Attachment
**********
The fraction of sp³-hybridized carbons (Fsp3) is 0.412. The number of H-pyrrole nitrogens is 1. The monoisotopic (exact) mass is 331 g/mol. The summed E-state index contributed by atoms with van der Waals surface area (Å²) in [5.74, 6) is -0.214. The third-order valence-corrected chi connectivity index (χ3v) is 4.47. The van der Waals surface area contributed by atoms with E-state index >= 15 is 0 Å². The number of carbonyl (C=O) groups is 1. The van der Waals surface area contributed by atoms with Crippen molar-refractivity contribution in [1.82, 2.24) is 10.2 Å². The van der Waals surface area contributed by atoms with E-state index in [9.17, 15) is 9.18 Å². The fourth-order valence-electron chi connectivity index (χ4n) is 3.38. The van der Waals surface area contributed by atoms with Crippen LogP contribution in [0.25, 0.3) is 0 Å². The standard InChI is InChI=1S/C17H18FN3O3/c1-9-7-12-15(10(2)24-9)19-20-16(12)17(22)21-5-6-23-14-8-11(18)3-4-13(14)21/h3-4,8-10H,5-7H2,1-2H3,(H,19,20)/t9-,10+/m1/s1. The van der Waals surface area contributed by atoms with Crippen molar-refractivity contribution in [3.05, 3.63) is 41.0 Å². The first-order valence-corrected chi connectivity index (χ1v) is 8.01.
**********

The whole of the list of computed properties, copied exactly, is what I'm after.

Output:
The fraction of sp³-hybridized carbons (Fsp3) is 0.412. The number of H-pyrrole nitrogens is 1. The monoisotopic (exact) mass is 331 g/mol. The summed E-state index contributed by atoms with van der Waals surface area (Å²) in [5.74, 6) is -0.214. The third-order valence-corrected chi connectivity index (χ3v) is 4.47. The van der Waals surface area contributed by atoms with E-state index >= 15 is 0 Å². The number of carbonyl (C=O) groups is 1. The van der Waals surface area contributed by atoms with Crippen molar-refractivity contribution in [1.82, 2.24) is 10.2 Å². The van der Waals surface area contributed by atoms with E-state index in [9.17, 15) is 9.18 Å². The fourth-order valence-electron chi connectivity index (χ4n) is 3.38. The van der Waals surface area contributed by atoms with Crippen LogP contribution in [0.25, 0.3) is 0 Å². The standard InChI is InChI=1S/C17H18FN3O3/c1-9-7-12-15(10(2)24-9)19-20-16(12)17(22)21-5-6-23-14-8-11(18)3-4-13(14)21/h3-4,8-10H,5-7H2,1-2H3,(H,19,20)/t9-,10+/m1/s1. The van der Waals surface area contributed by atoms with Crippen molar-refractivity contribution in [3.05, 3.63) is 41.0 Å². The first-order valence-corrected chi connectivity index (χ1v) is 8.01.